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From the Desk of the Safety Office


Michael May, Standards Officer WVFC


Year End Maintenance Update

At the start of 2015 WVFC tasked the Safety Office with overseeing the maintenance department. As the fleet had steadily grown over the past several years it had become apparent that additional support and resources were needed in maintenance to keep up with the growing demand. Member surveys also had clearly indicated that we needed to improve the cosmetic condition of some of our airplanes. Over the past year we’ve made tremendous gains, and while some of them are (hopefully) obvious to our members, most of them have been done outside of the public eye. This newsletter article is dedicated to informing you, our members, of the changes that we’ve made and how they ultimately affect your experience.

Over the past year, we’ve established processes for just about everything that maintenance does, from performing 100 hour inspections to outsourcing avionics work. We’ve secured discounts with our primary parts suppliers, established relationships with outside maintenance facilities that do specialized work for us - avionics work in particular, and identified long-term projects that will either enhance the member experience, reduce costs to the owners, or both. One example is that we’ve strategically added some specific parts/avionics to our inventory to minimize the time an airplane is grounded when these parts are needed.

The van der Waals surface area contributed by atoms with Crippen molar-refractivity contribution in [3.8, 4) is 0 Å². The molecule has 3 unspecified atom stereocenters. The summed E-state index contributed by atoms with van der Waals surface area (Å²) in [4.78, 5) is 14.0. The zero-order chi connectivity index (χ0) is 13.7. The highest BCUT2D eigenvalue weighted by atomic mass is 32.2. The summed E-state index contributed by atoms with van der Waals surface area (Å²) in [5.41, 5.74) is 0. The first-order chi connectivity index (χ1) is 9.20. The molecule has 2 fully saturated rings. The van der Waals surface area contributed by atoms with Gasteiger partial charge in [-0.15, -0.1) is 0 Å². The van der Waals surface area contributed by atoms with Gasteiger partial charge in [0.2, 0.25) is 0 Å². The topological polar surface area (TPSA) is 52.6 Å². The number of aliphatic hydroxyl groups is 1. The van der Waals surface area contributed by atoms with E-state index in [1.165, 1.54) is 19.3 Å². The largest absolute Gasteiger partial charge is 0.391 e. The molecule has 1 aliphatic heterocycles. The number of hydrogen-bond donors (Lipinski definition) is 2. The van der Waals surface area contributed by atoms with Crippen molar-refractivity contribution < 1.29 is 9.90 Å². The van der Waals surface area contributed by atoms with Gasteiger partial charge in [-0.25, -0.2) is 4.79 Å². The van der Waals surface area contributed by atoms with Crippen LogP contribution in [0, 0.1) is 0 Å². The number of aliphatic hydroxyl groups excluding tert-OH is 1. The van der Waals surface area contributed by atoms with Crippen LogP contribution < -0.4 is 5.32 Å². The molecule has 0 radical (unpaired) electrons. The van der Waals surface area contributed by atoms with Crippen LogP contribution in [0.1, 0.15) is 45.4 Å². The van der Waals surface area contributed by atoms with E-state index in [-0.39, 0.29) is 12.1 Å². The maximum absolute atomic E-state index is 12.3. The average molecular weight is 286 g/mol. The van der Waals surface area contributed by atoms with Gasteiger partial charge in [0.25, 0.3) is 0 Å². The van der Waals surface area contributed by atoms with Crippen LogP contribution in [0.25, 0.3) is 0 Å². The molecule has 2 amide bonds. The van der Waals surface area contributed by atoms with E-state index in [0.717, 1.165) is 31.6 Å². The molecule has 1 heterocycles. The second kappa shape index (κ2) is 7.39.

On addition, improving the cosmetic condition of our fleet became a top priority. We’ve worked with the airplane owners to repair or upgrade paint, interiors, and avionics on many of our planes. These are major enhancements that take a significant amount of time and money to complete, and our efforts in this area continue. Some of this work has already been completed, and much more is scheduled to be completed over the next several months. We’ve also become more selective when looking at airplanes to add to our fleet to ensure that our quality and appearance standards are met.

In the past, maintenance inspections were rarely planned more than a week ahead of time and had a tendency to “sneak up” on us, resulting in last minute cancellations and schedule changes. Now these are scheduled far enough in advance that they very rarely affect the flight schedule, and when a scheduled inspection does create a conflict we work closely with the Member Services Team to adjust the maintenance schedule when possible. Every morning when our maintenance team arrives, we review the maintenance status board to look for upcoming inspections and review new squawks. We predict 50 hour, 100 hour, and annual inspections up to a month in advance, schedule them accordingly, and adjust Schedule Master. When maintenance work has been completed we perform a final paperwork review to ensure that all logbook entries have been completed, Schedule Master is updated, and the key book is cleared of old squawks and observations. Only after this is done can an airplane be returned to service.

Our maintenance department is positioned to begin 2016 with a solid foundation to build upon. We’ve already begun to work on some of our long-term projects and we continue to focus on updating the cosmetic condition of some of our aircraft. Most of what happens in maintenance is done behind the scenes and may not be obvious to our members, but there is no question that it can affect your experience. After safety, our top priority will continue to be enhancing the experience of our members and aircraft owners. You can expect to hear more about our specific goals for 2016 in the near future, and in the meantime please feel free to email us at with your thoughts and suggestions.